UK think-tank Policy Exchange said Thursday the UK should abandon its EU 2020 renewable energy target and focus on the least costly option of building a long-term carbon pricing framework in the bloc.
The UK has committed to a 15% share of renewables in final energy consumption by 2020 under an EU directive passed in 2008. For the electricity sector, this implies a 30-35% share of renewables, up from 3% in 2010.
“The renewable energy target damages the prospects for achieving decarbonisation objectives in 2050 by allocating resources inefficiently, by failing to maximize innovation in low-carbon generation, and by setting an example of expensive decarbonisation other countries will find far from compelling,” researchers Simon Moore and Simon Less wrote in a report.
“The huge cost of the renewable energy is its biggest problem. It costs far too much to achieve far too little decarbonisation, diverting resources which could be better used elsewhere,” the report added.
The UK government’s 2008 impact assessment on the renewable objective estimated its cost at GBP66 billion ($109 billion) on a net present value basis. It will be mainly recouped through higher taxes and higher energy prices.
But Policy Exchange said the 2020 target damaged the prospects of long-term decarbonisation by sapping the public’s willingness to pay higher energy costs and by using public resources that could be better used elsewhere.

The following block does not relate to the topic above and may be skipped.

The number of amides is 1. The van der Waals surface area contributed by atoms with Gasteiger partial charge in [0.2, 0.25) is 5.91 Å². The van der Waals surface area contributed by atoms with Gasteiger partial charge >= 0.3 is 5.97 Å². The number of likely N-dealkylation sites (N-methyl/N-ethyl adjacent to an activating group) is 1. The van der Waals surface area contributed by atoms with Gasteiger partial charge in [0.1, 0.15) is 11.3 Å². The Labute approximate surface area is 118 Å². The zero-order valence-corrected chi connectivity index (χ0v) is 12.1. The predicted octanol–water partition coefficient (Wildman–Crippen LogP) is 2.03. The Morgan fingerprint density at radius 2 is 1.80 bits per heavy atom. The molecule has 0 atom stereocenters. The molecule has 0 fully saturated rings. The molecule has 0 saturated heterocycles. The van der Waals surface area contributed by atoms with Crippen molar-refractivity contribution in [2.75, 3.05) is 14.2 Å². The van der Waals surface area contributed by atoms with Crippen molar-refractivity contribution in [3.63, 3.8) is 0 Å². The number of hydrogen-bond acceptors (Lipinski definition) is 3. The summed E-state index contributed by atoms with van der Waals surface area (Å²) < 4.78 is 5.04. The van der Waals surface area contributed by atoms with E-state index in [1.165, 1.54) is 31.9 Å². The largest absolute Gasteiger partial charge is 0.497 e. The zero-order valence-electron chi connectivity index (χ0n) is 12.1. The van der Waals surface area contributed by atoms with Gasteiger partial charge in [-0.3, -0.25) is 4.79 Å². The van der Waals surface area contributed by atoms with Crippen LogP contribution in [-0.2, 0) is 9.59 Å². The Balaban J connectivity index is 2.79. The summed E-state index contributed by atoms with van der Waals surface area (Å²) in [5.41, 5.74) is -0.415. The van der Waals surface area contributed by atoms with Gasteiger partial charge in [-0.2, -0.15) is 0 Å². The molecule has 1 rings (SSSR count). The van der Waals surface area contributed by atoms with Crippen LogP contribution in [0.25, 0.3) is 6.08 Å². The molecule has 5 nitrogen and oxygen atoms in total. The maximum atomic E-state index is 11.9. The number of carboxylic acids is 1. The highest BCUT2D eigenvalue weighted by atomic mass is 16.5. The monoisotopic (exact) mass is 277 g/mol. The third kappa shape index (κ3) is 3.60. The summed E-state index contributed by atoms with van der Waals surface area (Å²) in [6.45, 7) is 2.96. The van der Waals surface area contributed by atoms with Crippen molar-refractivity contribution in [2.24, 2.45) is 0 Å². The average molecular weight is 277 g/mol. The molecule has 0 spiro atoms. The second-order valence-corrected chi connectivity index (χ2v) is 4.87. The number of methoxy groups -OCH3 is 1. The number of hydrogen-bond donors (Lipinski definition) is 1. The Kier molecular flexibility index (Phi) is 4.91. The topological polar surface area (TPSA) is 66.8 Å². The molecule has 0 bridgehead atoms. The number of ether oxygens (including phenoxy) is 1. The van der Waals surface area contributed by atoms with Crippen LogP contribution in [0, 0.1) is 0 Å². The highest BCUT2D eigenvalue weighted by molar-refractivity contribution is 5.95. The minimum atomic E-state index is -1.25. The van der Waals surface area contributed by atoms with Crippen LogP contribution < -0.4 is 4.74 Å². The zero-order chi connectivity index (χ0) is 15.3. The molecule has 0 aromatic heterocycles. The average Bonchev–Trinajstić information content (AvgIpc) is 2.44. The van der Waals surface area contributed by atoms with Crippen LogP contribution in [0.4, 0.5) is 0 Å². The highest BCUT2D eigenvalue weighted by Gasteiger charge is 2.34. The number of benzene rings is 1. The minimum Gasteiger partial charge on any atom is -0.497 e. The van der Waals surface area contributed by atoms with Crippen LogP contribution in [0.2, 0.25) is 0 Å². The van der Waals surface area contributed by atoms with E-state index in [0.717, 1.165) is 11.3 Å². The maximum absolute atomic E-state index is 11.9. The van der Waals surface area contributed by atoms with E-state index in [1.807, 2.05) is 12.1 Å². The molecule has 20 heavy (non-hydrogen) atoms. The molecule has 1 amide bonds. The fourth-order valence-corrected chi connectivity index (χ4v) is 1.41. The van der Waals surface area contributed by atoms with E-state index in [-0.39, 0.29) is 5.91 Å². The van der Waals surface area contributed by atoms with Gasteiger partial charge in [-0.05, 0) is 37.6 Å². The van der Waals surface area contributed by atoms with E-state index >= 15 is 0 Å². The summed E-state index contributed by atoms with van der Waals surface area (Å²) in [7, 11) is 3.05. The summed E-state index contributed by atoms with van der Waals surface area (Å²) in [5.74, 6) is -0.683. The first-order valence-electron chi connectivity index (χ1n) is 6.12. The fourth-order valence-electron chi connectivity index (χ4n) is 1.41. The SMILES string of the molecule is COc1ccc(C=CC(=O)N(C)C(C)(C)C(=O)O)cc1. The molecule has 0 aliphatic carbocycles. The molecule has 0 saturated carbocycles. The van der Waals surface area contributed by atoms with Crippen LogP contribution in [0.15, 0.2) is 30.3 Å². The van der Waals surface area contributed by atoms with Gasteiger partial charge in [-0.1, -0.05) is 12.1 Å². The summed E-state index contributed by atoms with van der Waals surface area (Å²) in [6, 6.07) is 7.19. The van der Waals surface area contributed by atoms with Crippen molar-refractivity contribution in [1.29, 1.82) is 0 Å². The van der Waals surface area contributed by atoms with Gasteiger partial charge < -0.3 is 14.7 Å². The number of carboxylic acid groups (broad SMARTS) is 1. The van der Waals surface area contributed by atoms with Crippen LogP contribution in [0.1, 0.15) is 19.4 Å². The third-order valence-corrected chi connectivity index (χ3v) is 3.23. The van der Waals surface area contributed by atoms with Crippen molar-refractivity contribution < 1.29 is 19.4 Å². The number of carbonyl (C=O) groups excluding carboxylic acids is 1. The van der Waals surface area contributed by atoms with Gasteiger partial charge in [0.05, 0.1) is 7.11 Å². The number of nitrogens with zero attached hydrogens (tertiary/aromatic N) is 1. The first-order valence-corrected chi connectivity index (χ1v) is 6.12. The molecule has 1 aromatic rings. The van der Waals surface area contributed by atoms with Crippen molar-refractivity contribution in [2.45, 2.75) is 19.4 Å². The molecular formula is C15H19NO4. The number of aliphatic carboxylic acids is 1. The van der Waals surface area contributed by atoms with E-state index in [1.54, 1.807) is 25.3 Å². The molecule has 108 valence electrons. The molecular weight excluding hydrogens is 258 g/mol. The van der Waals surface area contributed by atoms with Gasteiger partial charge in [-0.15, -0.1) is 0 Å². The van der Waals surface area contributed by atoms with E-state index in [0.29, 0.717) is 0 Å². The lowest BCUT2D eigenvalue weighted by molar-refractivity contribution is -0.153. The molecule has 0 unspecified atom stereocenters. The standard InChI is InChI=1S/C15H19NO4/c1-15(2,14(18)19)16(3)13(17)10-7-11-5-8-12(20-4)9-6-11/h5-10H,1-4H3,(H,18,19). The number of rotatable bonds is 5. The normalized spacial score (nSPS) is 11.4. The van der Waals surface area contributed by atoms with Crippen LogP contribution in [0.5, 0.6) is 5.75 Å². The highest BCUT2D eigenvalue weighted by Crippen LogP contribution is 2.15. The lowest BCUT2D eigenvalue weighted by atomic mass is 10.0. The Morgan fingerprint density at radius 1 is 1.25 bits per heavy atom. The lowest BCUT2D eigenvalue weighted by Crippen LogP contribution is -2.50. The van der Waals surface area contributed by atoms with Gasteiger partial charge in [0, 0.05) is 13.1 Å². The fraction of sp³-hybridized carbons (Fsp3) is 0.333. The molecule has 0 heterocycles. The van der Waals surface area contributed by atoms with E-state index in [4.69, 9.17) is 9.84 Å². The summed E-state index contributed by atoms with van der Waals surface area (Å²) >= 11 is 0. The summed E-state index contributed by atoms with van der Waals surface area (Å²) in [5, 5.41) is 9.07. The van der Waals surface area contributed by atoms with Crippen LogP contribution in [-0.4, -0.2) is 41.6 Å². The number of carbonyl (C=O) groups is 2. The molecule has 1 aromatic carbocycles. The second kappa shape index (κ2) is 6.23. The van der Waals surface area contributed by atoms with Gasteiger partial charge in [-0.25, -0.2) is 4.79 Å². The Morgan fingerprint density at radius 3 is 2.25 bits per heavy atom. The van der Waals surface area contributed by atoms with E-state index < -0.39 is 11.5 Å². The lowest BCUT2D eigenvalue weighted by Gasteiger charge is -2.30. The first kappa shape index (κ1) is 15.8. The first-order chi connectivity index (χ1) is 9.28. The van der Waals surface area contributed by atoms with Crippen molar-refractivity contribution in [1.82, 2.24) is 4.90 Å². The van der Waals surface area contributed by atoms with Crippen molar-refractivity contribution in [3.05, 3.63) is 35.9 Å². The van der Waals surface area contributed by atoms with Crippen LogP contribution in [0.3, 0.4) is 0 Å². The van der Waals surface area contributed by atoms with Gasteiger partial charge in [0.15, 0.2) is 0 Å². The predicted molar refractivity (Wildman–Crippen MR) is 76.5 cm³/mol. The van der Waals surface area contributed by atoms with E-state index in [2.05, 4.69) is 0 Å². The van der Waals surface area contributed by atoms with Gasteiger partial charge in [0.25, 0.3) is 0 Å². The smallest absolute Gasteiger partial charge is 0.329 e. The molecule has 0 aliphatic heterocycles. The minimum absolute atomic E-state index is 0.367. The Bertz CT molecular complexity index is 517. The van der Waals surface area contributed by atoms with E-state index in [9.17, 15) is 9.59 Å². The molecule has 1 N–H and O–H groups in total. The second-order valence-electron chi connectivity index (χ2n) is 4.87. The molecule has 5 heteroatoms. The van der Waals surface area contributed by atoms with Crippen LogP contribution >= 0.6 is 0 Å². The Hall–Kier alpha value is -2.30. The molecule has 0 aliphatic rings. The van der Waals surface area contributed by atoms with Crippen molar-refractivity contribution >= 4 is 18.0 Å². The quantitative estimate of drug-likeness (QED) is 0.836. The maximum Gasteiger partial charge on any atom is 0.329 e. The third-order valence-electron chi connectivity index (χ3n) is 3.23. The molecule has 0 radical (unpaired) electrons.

“Spending huge sums on installing 11 GW or more of extra offshore wind capacity in only nine years is not the optimal way to maximize new knowledge,” the researchers wrote.
The UK government should abandon or downgrade the country’s renewable energy target and focus its efforts on building a carbon pricing framework in the EU which would lower the cost of emissions abatement in the long-term, Policy Exchange said.
Alternatively, if the target cannot be renegotiated, the government could save GBP9-12.5 billion by downgrading the 2020 objective and by using technologies other than offshore wind such as biomass and onshore wind, it added.
“Offshore wind is an outlier in the UK renewable generation policy, having a cost profile similar to ‘experimental’ technologies, such as wave power, but being subsidized to try to achieve an expected large scale of deployment by 2020 in line with much cheaper technologies such as onshore wind and biomass,” the report said.
The UK planning system should be simplified further, the researchers wrote, to allow more onshore wind to be built.
“Historically, the planning approval rate for onshore wind projects is only about 40%. If planning reform could improve this to 60% it would allow about 1.4 GW of additional capacity to be brought onshore by 2020 – yielding a saving of around GBP1.6 billion,” the report concluded.
The report is available at http://www.policyexchange.org.uk/images/publications/pdfs/2020_Hindsight_-_May__11.pdf
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